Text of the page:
In his work on state-society relations, Migdal shows that states are not always the unchallenged prime movers of macro-level societal change they are sometimes presented to be. They are often strictly constrained by their domestic environments. The societies in which they operate affects the autonomy of states, their policies, the preoccupying issues for their leaders and their coherence. According to Migdal, social organizations, including the state, coexist symbiotically. Society is also transformed by the state. The opportunities and obstacles that the state presents shapes social organizations and the structure of society as a whole. They are also influenced by other social organizations and by the openings and limitations posed by the world economy. Therefore, the interaction of states and other social formations is a continuing process of transformation. Neither states nor societies are fixed entities; they both change structure, goals, constituencies, rules, and social control in their process of interaction (2001: 56-7).

Uzbekistan is a new state that, with the dissolution of the Soviet Union, became independent only reluctantly. Soviet institutions in Uzbekistan and in many other Soviet republics were shaped by the societies in which they operated. Scholars examined how non-Russian populations managed to appear “Soviet in public and ethnic in private” (Humphrey 1999, Kandiyoti 1998, Tohidi 1998). Even though the agents of the Soviet state gained access to the society to some extent, they tended not to transform accustomed ways but were traditionalized themselves[30]. Nonetheless, seventy years of Soviet rule had ingrained certain ideals, such as economic equality and social justice, as societal norms. Elsewhere, I have argued that a moral evaluation of trade was common in Uzbekistan as in many other postsocialist states (Baykal forthcoming). Thus, state and society constituted and transformed one another. Yet, the international dynamics is another factor that has to be considered as well. The recent transnational alliances has been influencing the state-society relations in Uzbekistan.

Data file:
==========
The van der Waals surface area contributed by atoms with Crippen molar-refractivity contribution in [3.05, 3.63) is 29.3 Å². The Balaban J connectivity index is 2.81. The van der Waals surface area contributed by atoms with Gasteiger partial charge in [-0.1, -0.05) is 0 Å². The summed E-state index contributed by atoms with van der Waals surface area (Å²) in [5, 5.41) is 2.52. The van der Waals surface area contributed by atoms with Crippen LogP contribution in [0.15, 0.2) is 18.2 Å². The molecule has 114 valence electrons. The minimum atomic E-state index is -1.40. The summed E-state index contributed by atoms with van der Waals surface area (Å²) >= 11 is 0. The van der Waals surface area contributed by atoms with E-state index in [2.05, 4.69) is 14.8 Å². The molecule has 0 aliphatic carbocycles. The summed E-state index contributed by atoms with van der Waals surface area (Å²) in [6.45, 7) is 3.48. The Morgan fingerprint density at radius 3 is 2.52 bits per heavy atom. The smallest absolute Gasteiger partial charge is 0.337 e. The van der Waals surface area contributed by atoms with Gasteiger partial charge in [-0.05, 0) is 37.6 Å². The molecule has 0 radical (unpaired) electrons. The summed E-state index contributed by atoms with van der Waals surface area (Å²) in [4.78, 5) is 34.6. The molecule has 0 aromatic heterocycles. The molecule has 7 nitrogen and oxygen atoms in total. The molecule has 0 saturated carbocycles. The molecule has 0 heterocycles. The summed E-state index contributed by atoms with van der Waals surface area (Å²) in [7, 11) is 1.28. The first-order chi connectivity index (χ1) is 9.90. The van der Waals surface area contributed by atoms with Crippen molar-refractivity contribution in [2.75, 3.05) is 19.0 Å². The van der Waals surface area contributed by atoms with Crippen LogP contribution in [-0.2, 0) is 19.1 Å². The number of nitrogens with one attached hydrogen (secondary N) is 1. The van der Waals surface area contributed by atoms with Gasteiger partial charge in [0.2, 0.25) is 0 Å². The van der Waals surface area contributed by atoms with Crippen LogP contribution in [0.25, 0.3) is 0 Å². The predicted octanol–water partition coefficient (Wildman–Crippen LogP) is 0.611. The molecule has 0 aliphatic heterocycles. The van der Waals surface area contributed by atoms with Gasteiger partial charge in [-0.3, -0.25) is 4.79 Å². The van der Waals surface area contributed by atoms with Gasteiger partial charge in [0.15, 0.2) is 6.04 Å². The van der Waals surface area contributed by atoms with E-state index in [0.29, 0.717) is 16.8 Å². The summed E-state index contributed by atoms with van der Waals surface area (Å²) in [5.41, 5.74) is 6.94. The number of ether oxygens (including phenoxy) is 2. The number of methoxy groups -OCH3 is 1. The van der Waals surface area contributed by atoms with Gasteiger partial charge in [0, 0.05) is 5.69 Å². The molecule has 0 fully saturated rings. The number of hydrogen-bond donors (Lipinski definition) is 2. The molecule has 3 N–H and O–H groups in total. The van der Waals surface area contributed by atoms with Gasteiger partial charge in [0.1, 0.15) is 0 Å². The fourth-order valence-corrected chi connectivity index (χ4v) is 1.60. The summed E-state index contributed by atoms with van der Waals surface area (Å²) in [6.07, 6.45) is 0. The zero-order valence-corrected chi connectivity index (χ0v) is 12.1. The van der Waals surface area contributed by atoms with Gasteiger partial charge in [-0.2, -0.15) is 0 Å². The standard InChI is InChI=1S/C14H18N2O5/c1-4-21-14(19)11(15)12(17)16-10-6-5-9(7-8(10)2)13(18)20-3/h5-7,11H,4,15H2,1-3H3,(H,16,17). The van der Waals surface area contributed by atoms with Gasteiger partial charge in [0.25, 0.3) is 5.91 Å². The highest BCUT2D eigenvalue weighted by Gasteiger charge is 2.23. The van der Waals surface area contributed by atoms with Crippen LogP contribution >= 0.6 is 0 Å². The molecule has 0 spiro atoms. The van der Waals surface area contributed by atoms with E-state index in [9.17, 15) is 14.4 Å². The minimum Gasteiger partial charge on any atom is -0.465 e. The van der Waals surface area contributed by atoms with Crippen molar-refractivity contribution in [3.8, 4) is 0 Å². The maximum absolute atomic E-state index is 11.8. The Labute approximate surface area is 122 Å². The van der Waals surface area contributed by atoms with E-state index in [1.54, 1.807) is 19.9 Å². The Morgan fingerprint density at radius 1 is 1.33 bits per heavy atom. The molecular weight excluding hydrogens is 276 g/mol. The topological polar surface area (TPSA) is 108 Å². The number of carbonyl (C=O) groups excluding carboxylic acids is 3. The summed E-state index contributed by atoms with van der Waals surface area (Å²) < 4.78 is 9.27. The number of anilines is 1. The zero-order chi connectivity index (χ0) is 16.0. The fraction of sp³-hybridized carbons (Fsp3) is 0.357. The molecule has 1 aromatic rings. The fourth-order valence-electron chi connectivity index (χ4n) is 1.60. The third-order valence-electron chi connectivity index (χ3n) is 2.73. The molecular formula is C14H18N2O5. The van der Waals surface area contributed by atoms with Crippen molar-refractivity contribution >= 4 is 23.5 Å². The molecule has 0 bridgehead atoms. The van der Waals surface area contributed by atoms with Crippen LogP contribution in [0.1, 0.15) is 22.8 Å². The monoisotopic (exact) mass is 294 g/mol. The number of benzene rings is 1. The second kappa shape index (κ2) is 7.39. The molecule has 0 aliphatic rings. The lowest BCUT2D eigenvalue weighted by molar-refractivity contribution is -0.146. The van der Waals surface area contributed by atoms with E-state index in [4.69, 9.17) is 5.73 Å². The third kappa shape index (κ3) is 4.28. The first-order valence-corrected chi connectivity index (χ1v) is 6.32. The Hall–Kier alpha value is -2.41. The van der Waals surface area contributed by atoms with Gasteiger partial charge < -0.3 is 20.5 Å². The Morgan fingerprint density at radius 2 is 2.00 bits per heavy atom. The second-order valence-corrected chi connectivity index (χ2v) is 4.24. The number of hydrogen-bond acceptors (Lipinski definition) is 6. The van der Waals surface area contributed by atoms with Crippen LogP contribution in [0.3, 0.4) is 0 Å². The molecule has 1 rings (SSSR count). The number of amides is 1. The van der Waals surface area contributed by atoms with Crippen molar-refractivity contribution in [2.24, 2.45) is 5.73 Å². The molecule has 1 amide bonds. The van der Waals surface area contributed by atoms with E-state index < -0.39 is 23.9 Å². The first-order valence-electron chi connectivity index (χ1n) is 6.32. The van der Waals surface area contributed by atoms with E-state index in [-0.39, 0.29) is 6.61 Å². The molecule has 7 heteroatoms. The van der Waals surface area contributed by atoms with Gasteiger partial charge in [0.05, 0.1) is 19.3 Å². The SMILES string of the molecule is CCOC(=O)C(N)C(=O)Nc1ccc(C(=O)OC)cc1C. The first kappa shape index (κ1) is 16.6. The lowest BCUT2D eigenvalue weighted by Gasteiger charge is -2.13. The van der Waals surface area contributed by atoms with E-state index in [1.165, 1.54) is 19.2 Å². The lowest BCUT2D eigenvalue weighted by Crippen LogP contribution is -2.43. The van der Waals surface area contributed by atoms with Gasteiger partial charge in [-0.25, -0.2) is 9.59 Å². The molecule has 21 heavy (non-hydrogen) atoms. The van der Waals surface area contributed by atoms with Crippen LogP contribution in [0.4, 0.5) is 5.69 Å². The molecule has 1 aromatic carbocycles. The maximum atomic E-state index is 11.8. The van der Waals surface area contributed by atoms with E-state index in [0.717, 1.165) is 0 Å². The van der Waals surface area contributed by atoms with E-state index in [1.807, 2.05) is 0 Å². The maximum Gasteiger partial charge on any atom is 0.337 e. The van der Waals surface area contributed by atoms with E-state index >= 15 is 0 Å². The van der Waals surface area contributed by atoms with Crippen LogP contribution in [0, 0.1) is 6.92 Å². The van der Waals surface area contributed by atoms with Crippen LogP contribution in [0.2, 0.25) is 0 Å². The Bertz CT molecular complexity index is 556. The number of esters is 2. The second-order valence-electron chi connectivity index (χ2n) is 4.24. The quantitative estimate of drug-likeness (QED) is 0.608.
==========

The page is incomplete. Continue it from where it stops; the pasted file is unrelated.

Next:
Recent Opportunities: Alliance in the War on Terror

One of the most successful moves of the Uzbek government has been to join the alliance in the “war on terror” after the September 11 attacks and give an airbase to the United States[31]. Since the collapse of the USSR, Karimov has been trying to justify his authoritarian government by emphasizing stability in a volatile region. In fact, in the early 1990s, some Western observers supported the repressive and homogenizing actions of the Uzbek state and other totalitarian regimes in the region in support of “stability”, mistakenly assuming that such situations are not inherently unstable[32]. Karimov has suppressed any kind of opposition against his rule by labeling them “Wahhabis”, “extremists” and “fundamentalists”. The opposition leaders have either been persecuted or are on exile to avoid persecution.

The “war on terror” led by the American President Bush gave Karimov regime another justification to crack down on dissent and continue human rights abuses. Although the U.S. has been the major donor of programs in the region to promote democracy and civil rights, the concerns over stability and security prevailed over issues of political and economic reform, and in the long run, fuel discontent and unrest. There are, indeed, underground Islamic groups in the region. Radical organizations such as the Islamic Movement of Uzbekistan (IMU) and Hizb-ut Tahrir support a regime change in Uzbekistan. These organizations, however, are not as strong as they are purported to be. Yet, the level of unemployment and poverty, as well as prohibitions on political expression, makes it easy for these groups to recruit young people. There are no alternative channels to express grievances. Moreover, the Western support for the corrupt and unrepresentative Uzbek government causes anti-Western sentiment among some people. In the case of Uzbekistan, the West, once again, has ended up supporting a regime as illiberal and violent as the groups it is claims to destroy.